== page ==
Photo by ggmossgirl
I am apt to believe that it will be celebrated by succeeding generations as the great anniversary festival. It ought to be commemorated as the day of deliverance, by solemn acts of devotion to God Almighty. It ought to be solemnized with pomp and parade, with shows, games, sports, guns, bells, bonfires, and illuminations from one end of this continent to the other, from this time forward forever more.-John Adams, 1776
Ever since colonial times, fireworks have been an important part of celebrating American Independence. On the very first 4th of July in 1777, fireworks made of black ash were shot off. 12 years later, fireworks accompanied George Washington’s Inauguration celebration.
Most men in the United States probably have fond memories of lighting Black Cats or waving a colorful sparkler in the warm Fourth of July air. The operative word in fireworks is fire, the basic element to which all men experience a primal attraction. Even when you’re grown and have kids of your own, nothing can kill your boyish desire to make a racket with fireworks.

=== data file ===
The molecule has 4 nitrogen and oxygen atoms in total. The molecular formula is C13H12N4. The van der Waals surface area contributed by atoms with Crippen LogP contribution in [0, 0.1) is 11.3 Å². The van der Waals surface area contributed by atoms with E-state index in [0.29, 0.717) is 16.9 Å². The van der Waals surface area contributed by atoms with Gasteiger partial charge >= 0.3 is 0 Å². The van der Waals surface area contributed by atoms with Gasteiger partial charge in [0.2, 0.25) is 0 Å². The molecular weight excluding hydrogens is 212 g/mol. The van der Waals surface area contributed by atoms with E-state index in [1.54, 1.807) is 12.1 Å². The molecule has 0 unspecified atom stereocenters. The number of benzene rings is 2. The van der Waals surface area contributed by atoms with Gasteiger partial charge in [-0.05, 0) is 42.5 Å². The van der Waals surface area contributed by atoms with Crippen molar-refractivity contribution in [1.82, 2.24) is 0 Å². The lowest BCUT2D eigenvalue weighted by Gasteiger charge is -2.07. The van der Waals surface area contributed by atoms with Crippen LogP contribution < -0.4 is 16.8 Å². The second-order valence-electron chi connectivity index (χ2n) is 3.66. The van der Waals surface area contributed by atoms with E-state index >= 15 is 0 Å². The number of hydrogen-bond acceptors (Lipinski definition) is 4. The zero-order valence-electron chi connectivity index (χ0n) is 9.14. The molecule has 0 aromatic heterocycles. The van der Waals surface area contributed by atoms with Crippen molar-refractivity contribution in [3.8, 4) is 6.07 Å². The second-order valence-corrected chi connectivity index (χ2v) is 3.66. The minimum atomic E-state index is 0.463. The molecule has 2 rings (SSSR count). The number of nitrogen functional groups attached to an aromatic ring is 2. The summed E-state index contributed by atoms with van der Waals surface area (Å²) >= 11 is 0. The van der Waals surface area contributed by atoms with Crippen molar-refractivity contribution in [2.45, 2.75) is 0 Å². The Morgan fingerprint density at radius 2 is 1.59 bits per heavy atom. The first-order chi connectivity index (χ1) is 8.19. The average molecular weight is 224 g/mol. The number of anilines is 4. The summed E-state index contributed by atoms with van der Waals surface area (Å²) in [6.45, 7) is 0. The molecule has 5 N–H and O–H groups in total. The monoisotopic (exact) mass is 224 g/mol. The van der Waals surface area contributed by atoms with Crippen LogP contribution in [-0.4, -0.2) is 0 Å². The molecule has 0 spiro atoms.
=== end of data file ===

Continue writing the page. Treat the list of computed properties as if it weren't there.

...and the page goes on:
So in honor of the 4th of July and the little boy in all of us who still gets a kick out of celebrating American Independence with noise and light, the Art of Manliness presents the Man’s Guide to Fireworks:
Fireworks laws vary state by state and city by city. While consumer fireworks are legal in many states, many cities have strict laws governing their use within city limits. While I was growing up, the laws weren’t that strict (or maybe I just never bothered to look them up), but I’ve noticed that many communities these days are requiring the purchase of a permit to set off fireworks. Permits run anywhere from $20-$40. They’re generally only good for a certain period of time, so make sure to shoot off all the fireworks you want before your permit expires.
For a rundown of the laws governing fireworks in your state, check out Fireworks.com. To find out your local city laws, check your local newspaper. They usually print the laws in the paper around the 4th of July.